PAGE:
A rallying point for labor
reports from Chicago on how the struggle at Republic Windows & Doors took shape.
A FACTORY occupation in Chicago that began as a show of defiance by 250 workers has been transformed into a focus of national and international labor solidarity.
Grassroots activists, rank-and-file union members, labor leaders, members of Congress and Rev. Jesse Jackson have all come to Republic Windows & Doors factory just north and west of the city's downtown to show their support for the overwhelmingly Latino workforce.
In a matter of a few days, news of this fight has spread far and wide--even gaining the attention of President-elect Barack Obama, who declared that the workers' struggle was just.
The occupation of the Republic factory began December 5 when workers on the afternoon shift voted to stay in the plant rather than accept a shutdown on just three days' notice--and without the vacation pay or severance money mandated under federal and state law.
The workers, members of the United Electrical, Radio and Machine Workers of America (UE) Local 1110, were prepared to be arrested to make a statement about the Republic owners' violation of the law--and about the refusal of the company's main creditor, Bank of America (BoA), either to extend credit to the company to keep it operating or to make good on management's obligations to workers.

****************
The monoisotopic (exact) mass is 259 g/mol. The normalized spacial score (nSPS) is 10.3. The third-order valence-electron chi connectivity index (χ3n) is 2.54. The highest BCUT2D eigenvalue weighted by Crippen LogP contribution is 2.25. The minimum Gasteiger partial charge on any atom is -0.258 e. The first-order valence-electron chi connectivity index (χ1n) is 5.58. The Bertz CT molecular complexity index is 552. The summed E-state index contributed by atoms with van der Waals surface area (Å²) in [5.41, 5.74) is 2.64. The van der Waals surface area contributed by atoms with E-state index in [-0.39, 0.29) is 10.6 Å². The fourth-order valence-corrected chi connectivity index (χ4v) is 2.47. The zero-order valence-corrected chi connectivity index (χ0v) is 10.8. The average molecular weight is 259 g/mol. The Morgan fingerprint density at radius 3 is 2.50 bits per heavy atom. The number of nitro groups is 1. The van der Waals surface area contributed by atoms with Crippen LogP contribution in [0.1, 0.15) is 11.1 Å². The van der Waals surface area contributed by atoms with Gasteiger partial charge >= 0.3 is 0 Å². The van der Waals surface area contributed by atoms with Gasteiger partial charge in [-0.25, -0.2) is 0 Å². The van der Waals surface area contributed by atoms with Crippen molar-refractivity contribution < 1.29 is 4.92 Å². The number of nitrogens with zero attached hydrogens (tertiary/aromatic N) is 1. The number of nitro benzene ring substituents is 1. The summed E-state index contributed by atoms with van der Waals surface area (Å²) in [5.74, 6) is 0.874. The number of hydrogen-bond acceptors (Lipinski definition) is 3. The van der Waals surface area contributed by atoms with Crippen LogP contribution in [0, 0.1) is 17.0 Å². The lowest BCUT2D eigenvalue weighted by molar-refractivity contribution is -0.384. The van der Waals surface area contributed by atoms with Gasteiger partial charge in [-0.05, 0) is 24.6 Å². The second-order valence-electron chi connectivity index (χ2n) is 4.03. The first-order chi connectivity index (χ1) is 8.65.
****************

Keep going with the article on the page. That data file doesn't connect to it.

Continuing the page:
Republic workers are angry that BoA received $25 billion from the U.S. government as part of the Wall Street bailout--taxpayer money handed over to banks specifically to stimulate lending. Instead, the bank's Chicago managers were sitting on the money while Republic prepared to toss workers into the street and cut off their health insurance.
As a result, workers said, the decision to occupy was an easy one--whatever the consequences. Suddenly, an American factory occupation--something usually relegated to dusty labor history books about the 1930s and nostalgic speeches at union conventions--was a reality.
IF REPUBLIC'S owners considered calling the cops to evict the workers, they perhaps thought the better of it given their own obvious violation of the law.
Within a few hours, said UE International Representative Mark Meinster, the company reached an "understanding" with the union: Workers would keep the plant clean and safe, and a handful of company security guards would stay away from the cafeteria where the workers have set themselves up.
Workers have another very practical reason for guarding the plant--to make sure that management would no longer be able to move out critical equipment. In recent weeks, important and expensive gear had disappeared--including brand new presses that showed up on the loading dock one day, but were never installed.
"They said we were cross-docking," said Local 1110 Vice President Melvin Maclin, referring to the practice of taking delivery of items and shipping it out the same day. "In more than 20 years, they've never cross-docked." Maclin and other workers suspect that the owners are either selling off equipment or preparing to restart production in a separate, nonunion company--a practice perfected in the trucking industry in the late 1980s and adopted by other employers since.
Republic workers were determined it would not happen this time--not without a fight.
Hours into the occupation on Friday evening, local labor and immigrant rights activists began turning up at the plant's entrance with bags of takeout fried chicken, coffee and soda. Others who rushed over without stopping for food dug into their wallets instead, handing cash to union organizers to get more supplies. Meanwhile, more than a half-dozen TV news vans crowded the street outside as reporters prepared to do live broadcasts.